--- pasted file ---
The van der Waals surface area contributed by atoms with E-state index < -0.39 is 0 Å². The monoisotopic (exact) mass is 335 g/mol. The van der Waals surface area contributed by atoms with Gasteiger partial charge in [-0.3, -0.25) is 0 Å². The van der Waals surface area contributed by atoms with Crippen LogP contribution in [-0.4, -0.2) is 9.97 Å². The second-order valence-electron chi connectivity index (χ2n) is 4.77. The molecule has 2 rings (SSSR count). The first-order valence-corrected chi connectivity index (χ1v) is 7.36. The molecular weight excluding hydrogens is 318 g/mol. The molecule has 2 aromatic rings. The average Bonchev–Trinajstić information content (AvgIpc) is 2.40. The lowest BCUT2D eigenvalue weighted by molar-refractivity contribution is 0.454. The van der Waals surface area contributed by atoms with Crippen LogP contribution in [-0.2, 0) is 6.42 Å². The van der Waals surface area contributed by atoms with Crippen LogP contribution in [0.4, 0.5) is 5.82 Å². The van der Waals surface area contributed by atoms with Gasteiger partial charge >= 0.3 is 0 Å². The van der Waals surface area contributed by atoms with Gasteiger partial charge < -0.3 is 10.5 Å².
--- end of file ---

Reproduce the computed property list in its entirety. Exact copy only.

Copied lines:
The van der Waals surface area contributed by atoms with E-state index < -0.39 is 0 Å². The monoisotopic (exact) mass is 335 g/mol. The van der Waals surface area contributed by atoms with Gasteiger partial charge in [-0.3, -0.25) is 0 Å². The van der Waals surface area contributed by atoms with Crippen LogP contribution in [-0.4, -0.2) is 9.97 Å². The second-order valence-electron chi connectivity index (χ2n) is 4.77. The molecule has 2 rings (SSSR count). The first-order valence-corrected chi connectivity index (χ1v) is 7.36. The molecular weight excluding hydrogens is 318 g/mol. The molecule has 2 aromatic rings. The average Bonchev–Trinajstić information content (AvgIpc) is 2.40. The lowest BCUT2D eigenvalue weighted by molar-refractivity contribution is 0.454. The van der Waals surface area contributed by atoms with Crippen LogP contribution in [-0.2, 0) is 6.42 Å². The van der Waals surface area contributed by atoms with Crippen LogP contribution in [0.4, 0.5) is 5.82 Å². The van der Waals surface area contributed by atoms with Gasteiger partial charge >= 0.3 is 0 Å². The van der Waals surface area contributed by atoms with Gasteiger partial charge < -0.3 is 10.5 Å².